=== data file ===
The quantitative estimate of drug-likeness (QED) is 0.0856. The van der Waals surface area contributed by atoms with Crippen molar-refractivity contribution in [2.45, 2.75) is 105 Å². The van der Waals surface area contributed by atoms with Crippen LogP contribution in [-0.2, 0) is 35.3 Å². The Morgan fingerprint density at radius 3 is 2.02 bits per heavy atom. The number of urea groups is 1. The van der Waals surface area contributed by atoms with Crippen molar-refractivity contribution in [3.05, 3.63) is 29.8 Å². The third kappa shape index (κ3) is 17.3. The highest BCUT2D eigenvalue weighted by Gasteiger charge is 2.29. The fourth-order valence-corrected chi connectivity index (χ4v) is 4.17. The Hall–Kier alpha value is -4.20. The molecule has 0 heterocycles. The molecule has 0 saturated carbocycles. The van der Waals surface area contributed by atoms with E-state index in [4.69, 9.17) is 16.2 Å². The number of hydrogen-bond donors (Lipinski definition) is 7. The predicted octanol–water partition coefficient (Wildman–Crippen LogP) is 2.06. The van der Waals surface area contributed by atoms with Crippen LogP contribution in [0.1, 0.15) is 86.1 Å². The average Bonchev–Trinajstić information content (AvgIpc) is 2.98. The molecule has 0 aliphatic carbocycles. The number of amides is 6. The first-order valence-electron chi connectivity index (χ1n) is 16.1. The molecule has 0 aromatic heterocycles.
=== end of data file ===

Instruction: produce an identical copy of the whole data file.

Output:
The quantitative estimate of drug-likeness (QED) is 0.0856. The van der Waals surface area contributed by atoms with Crippen molar-refractivity contribution in [2.45, 2.75) is 105 Å². The van der Waals surface area contributed by atoms with Crippen LogP contribution in [-0.2, 0) is 35.3 Å². The Morgan fingerprint density at radius 3 is 2.02 bits per heavy atom. The number of urea groups is 1. The van der Waals surface area contributed by atoms with Crippen molar-refractivity contribution in [3.05, 3.63) is 29.8 Å². The third kappa shape index (κ3) is 17.3. The highest BCUT2D eigenvalue weighted by Gasteiger charge is 2.29. The fourth-order valence-corrected chi connectivity index (χ4v) is 4.17. The Hall–Kier alpha value is -4.20. The molecule has 0 heterocycles. The molecule has 0 saturated carbocycles. The van der Waals surface area contributed by atoms with E-state index in [4.69, 9.17) is 16.2 Å². The number of hydrogen-bond donors (Lipinski definition) is 7. The predicted octanol–water partition coefficient (Wildman–Crippen LogP) is 2.06. The van der Waals surface area contributed by atoms with Crippen LogP contribution in [0.1, 0.15) is 86.1 Å². The average Bonchev–Trinajstić information content (AvgIpc) is 2.98. The molecule has 0 aliphatic carbocycles. The number of amides is 6. The first-order valence-electron chi connectivity index (χ1n) is 16.1. The molecule has 0 aromatic heterocycles.